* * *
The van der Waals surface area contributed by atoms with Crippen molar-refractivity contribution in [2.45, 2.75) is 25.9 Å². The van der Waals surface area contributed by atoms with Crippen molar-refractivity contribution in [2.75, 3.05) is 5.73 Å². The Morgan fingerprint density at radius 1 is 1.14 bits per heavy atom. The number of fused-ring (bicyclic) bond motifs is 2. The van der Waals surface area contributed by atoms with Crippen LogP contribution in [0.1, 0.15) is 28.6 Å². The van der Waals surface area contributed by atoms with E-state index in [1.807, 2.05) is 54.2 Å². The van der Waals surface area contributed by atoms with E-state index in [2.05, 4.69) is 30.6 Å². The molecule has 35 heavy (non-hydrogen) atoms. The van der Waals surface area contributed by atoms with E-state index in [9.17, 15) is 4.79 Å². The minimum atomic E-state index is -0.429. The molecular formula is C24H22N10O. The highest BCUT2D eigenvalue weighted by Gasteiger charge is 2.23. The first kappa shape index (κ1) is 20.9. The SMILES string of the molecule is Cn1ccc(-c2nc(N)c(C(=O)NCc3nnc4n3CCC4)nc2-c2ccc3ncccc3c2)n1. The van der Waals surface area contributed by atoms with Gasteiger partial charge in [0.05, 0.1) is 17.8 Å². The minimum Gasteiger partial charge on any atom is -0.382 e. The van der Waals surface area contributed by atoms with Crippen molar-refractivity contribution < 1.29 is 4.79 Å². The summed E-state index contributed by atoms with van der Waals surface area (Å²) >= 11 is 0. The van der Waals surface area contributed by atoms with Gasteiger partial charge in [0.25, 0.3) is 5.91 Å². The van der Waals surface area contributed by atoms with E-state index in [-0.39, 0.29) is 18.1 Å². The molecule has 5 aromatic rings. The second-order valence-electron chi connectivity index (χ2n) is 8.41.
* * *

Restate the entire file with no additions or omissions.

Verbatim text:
The van der Waals surface area contributed by atoms with Crippen molar-refractivity contribution in [2.45, 2.75) is 25.9 Å². The van der Waals surface area contributed by atoms with Crippen molar-refractivity contribution in [2.75, 3.05) is 5.73 Å². The Morgan fingerprint density at radius 1 is 1.14 bits per heavy atom. The number of fused-ring (bicyclic) bond motifs is 2. The van der Waals surface area contributed by atoms with Crippen LogP contribution in [0.1, 0.15) is 28.6 Å². The van der Waals surface area contributed by atoms with E-state index in [1.807, 2.05) is 54.2 Å². The van der Waals surface area contributed by atoms with E-state index in [2.05, 4.69) is 30.6 Å². The molecule has 35 heavy (non-hydrogen) atoms. The van der Waals surface area contributed by atoms with E-state index in [9.17, 15) is 4.79 Å². The minimum atomic E-state index is -0.429. The molecular formula is C24H22N10O. The highest BCUT2D eigenvalue weighted by Gasteiger charge is 2.23. The first kappa shape index (κ1) is 20.9. The SMILES string of the molecule is Cn1ccc(-c2nc(N)c(C(=O)NCc3nnc4n3CCC4)nc2-c2ccc3ncccc3c2)n1. The van der Waals surface area contributed by atoms with Gasteiger partial charge in [0.05, 0.1) is 17.8 Å². The minimum Gasteiger partial charge on any atom is -0.382 e. The van der Waals surface area contributed by atoms with Crippen molar-refractivity contribution < 1.29 is 4.79 Å². The summed E-state index contributed by atoms with van der Waals surface area (Å²) >= 11 is 0. The van der Waals surface area contributed by atoms with Gasteiger partial charge in [0.25, 0.3) is 5.91 Å². The van der Waals surface area contributed by atoms with E-state index in [-0.39, 0.29) is 18.1 Å². The molecule has 5 aromatic rings. The second-order valence-electron chi connectivity index (χ2n) is 8.41.